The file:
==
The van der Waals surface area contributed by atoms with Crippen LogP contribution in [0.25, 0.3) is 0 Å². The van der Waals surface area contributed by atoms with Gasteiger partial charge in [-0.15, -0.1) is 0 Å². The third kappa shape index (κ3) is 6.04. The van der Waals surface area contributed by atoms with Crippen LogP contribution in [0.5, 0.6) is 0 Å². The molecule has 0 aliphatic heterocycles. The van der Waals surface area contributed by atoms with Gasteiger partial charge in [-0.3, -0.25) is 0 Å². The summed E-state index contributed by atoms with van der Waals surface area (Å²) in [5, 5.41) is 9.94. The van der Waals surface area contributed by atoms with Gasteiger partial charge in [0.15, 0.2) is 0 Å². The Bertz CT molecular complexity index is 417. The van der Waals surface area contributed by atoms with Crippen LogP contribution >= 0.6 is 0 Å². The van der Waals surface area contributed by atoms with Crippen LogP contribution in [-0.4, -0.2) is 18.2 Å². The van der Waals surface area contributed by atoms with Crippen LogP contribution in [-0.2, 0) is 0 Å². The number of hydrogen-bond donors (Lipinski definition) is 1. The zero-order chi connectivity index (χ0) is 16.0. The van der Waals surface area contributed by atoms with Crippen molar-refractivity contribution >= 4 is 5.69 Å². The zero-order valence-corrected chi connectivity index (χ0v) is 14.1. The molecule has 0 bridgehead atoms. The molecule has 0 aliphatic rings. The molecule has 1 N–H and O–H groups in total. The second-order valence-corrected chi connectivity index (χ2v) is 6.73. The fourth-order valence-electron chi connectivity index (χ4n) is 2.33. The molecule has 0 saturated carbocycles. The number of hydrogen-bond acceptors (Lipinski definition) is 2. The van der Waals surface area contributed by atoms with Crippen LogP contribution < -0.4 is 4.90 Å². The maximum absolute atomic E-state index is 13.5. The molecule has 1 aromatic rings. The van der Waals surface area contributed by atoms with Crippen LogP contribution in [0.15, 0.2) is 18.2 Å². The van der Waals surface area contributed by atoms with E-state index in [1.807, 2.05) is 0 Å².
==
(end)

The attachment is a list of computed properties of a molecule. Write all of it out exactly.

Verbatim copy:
The van der Waals surface area contributed by atoms with Crippen LogP contribution in [0.25, 0.3) is 0 Å². The van der Waals surface area contributed by atoms with Gasteiger partial charge in [-0.15, -0.1) is 0 Å². The third kappa shape index (κ3) is 6.04. The van der Waals surface area contributed by atoms with Crippen LogP contribution in [0.5, 0.6) is 0 Å². The molecule has 0 aliphatic heterocycles. The van der Waals surface area contributed by atoms with Gasteiger partial charge in [-0.3, -0.25) is 0 Å². The summed E-state index contributed by atoms with van der Waals surface area (Å²) in [5, 5.41) is 9.94. The van der Waals surface area contributed by atoms with Gasteiger partial charge in [0.15, 0.2) is 0 Å². The Bertz CT molecular complexity index is 417. The van der Waals surface area contributed by atoms with Crippen LogP contribution >= 0.6 is 0 Å². The van der Waals surface area contributed by atoms with Crippen LogP contribution in [-0.4, -0.2) is 18.2 Å². The van der Waals surface area contributed by atoms with Crippen LogP contribution in [-0.2, 0) is 0 Å². The number of hydrogen-bond donors (Lipinski definition) is 1. The zero-order chi connectivity index (χ0) is 16.0. The van der Waals surface area contributed by atoms with Crippen molar-refractivity contribution >= 4 is 5.69 Å². The zero-order valence-corrected chi connectivity index (χ0v) is 14.1. The molecule has 0 bridgehead atoms. The molecule has 0 aliphatic rings. The molecule has 1 N–H and O–H groups in total. The second-order valence-corrected chi connectivity index (χ2v) is 6.73. The fourth-order valence-electron chi connectivity index (χ4n) is 2.33. The molecule has 0 saturated carbocycles. The number of hydrogen-bond acceptors (Lipinski definition) is 2. The van der Waals surface area contributed by atoms with Crippen LogP contribution < -0.4 is 4.90 Å². The maximum absolute atomic E-state index is 13.5. The molecule has 1 aromatic rings. The van der Waals surface area contributed by atoms with Crippen LogP contribution in [0.15, 0.2) is 18.2 Å². The van der Waals surface area contributed by atoms with E-state index in [1.807, 2.05) is 0 Å².